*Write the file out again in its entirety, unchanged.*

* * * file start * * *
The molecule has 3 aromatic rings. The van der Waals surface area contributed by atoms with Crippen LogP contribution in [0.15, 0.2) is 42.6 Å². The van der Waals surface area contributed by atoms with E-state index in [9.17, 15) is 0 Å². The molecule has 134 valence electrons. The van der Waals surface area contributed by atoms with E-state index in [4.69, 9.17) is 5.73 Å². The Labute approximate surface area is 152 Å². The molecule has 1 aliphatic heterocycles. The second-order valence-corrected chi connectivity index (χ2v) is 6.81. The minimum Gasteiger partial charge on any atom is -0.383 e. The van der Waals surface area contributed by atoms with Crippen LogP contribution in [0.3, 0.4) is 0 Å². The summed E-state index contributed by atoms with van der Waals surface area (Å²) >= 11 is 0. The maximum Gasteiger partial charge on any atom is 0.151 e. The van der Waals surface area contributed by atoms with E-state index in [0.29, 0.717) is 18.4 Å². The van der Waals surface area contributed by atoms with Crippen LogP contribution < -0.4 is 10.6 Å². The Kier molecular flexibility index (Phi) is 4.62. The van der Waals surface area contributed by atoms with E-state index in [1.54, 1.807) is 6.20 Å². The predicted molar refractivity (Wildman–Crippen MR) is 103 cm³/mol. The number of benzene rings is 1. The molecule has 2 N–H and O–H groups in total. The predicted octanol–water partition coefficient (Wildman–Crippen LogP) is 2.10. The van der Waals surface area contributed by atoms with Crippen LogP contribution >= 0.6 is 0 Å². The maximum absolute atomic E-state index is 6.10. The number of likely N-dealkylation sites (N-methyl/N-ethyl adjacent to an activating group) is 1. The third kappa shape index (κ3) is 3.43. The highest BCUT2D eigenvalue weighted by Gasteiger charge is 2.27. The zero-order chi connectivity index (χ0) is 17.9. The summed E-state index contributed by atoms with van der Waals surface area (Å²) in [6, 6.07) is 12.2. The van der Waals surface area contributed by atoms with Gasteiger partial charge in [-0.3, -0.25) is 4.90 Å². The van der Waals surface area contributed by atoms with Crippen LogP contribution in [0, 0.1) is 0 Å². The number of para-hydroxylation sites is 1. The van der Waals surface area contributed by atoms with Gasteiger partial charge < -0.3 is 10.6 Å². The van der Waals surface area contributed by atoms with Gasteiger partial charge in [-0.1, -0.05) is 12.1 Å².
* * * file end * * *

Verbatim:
The molecule has 3 aromatic rings. The van der Waals surface area contributed by atoms with Crippen LogP contribution in [0.15, 0.2) is 42.6 Å². The van der Waals surface area contributed by atoms with E-state index in [9.17, 15) is 0 Å². The molecule has 134 valence electrons. The van der Waals surface area contributed by atoms with E-state index in [4.69, 9.17) is 5.73 Å². The Labute approximate surface area is 152 Å². The molecule has 1 aliphatic heterocycles. The second-order valence-corrected chi connectivity index (χ2v) is 6.81. The minimum Gasteiger partial charge on any atom is -0.383 e. The van der Waals surface area contributed by atoms with Crippen LogP contribution in [0.3, 0.4) is 0 Å². The summed E-state index contributed by atoms with van der Waals surface area (Å²) >= 11 is 0. The maximum Gasteiger partial charge on any atom is 0.151 e. The van der Waals surface area contributed by atoms with E-state index in [0.29, 0.717) is 18.4 Å². The van der Waals surface area contributed by atoms with Crippen LogP contribution < -0.4 is 10.6 Å². The Kier molecular flexibility index (Phi) is 4.62. The van der Waals surface area contributed by atoms with E-state index in [1.54, 1.807) is 6.20 Å². The predicted molar refractivity (Wildman–Crippen MR) is 103 cm³/mol. The number of benzene rings is 1. The molecule has 2 N–H and O–H groups in total. The predicted octanol–water partition coefficient (Wildman–Crippen LogP) is 2.10. The van der Waals surface area contributed by atoms with Crippen LogP contribution >= 0.6 is 0 Å². The maximum absolute atomic E-state index is 6.10. The number of likely N-dealkylation sites (N-methyl/N-ethyl adjacent to an activating group) is 1. The third kappa shape index (κ3) is 3.43. The highest BCUT2D eigenvalue weighted by Gasteiger charge is 2.27. The zero-order chi connectivity index (χ0) is 17.9. The summed E-state index contributed by atoms with van der Waals surface area (Å²) in [6, 6.07) is 12.2. The van der Waals surface area contributed by atoms with Gasteiger partial charge in [-0.3, -0.25) is 4.90 Å². The van der Waals surface area contributed by atoms with Crippen LogP contribution in [0, 0.1) is 0 Å². The number of para-hydroxylation sites is 1. The van der Waals surface area contributed by atoms with Gasteiger partial charge < -0.3 is 10.6 Å². The van der Waals surface area contributed by atoms with Gasteiger partial charge in [-0.1, -0.05) is 12.1 Å².